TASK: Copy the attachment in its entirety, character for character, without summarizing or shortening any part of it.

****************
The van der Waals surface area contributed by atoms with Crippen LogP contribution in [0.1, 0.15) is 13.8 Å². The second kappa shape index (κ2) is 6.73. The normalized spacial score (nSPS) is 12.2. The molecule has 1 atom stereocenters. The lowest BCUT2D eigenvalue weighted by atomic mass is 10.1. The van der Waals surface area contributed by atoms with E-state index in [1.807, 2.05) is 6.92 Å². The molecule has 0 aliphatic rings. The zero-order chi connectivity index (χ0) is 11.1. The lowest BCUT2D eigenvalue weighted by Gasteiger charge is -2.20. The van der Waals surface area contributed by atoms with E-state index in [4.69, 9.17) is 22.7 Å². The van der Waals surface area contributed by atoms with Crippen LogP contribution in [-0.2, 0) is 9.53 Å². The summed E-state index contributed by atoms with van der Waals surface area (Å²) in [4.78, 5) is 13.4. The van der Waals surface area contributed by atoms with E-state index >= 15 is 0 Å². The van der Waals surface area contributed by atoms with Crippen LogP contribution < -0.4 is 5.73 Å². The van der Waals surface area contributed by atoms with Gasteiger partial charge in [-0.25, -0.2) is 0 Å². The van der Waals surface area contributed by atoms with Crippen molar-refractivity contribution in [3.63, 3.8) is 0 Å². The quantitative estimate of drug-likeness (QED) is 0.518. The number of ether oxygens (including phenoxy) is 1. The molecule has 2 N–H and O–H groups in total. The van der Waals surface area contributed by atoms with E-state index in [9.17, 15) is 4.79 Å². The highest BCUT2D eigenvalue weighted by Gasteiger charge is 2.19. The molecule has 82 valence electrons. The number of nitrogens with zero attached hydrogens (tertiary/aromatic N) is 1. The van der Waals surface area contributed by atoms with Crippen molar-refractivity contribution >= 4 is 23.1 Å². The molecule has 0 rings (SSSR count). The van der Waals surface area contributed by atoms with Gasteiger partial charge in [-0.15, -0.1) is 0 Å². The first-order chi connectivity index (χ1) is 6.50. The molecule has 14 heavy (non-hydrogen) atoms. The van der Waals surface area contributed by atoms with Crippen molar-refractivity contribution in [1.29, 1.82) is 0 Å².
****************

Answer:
The van der Waals surface area contributed by atoms with Crippen LogP contribution in [0.1, 0.15) is 13.8 Å². The second kappa shape index (κ2) is 6.73. The normalized spacial score (nSPS) is 12.2. The molecule has 1 atom stereocenters. The lowest BCUT2D eigenvalue weighted by atomic mass is 10.1. The van der Waals surface area contributed by atoms with E-state index in [1.807, 2.05) is 6.92 Å². The molecule has 0 aliphatic rings. The zero-order chi connectivity index (χ0) is 11.1. The lowest BCUT2D eigenvalue weighted by Gasteiger charge is -2.20. The van der Waals surface area contributed by atoms with E-state index in [4.69, 9.17) is 22.7 Å². The van der Waals surface area contributed by atoms with Crippen LogP contribution in [-0.2, 0) is 9.53 Å². The summed E-state index contributed by atoms with van der Waals surface area (Å²) in [4.78, 5) is 13.4. The van der Waals surface area contributed by atoms with E-state index >= 15 is 0 Å². The van der Waals surface area contributed by atoms with Crippen LogP contribution < -0.4 is 5.73 Å². The van der Waals surface area contributed by atoms with Gasteiger partial charge in [-0.25, -0.2) is 0 Å². The van der Waals surface area contributed by atoms with Crippen molar-refractivity contribution in [3.63, 3.8) is 0 Å². The quantitative estimate of drug-likeness (QED) is 0.518. The number of ether oxygens (including phenoxy) is 1. The molecule has 2 N–H and O–H groups in total. The van der Waals surface area contributed by atoms with E-state index in [9.17, 15) is 4.79 Å². The highest BCUT2D eigenvalue weighted by Gasteiger charge is 2.19. The molecule has 82 valence electrons. The number of nitrogens with zero attached hydrogens (tertiary/aromatic N) is 1. The van der Waals surface area contributed by atoms with Crippen molar-refractivity contribution >= 4 is 23.1 Å². The molecule has 0 rings (SSSR count). The van der Waals surface area contributed by atoms with Gasteiger partial charge in [-0.15, -0.1) is 0 Å². The first-order chi connectivity index (χ1) is 6.50. The molecule has 14 heavy (non-hydrogen) atoms. The van der Waals surface area contributed by atoms with Crippen molar-refractivity contribution in [1.29, 1.82) is 0 Å².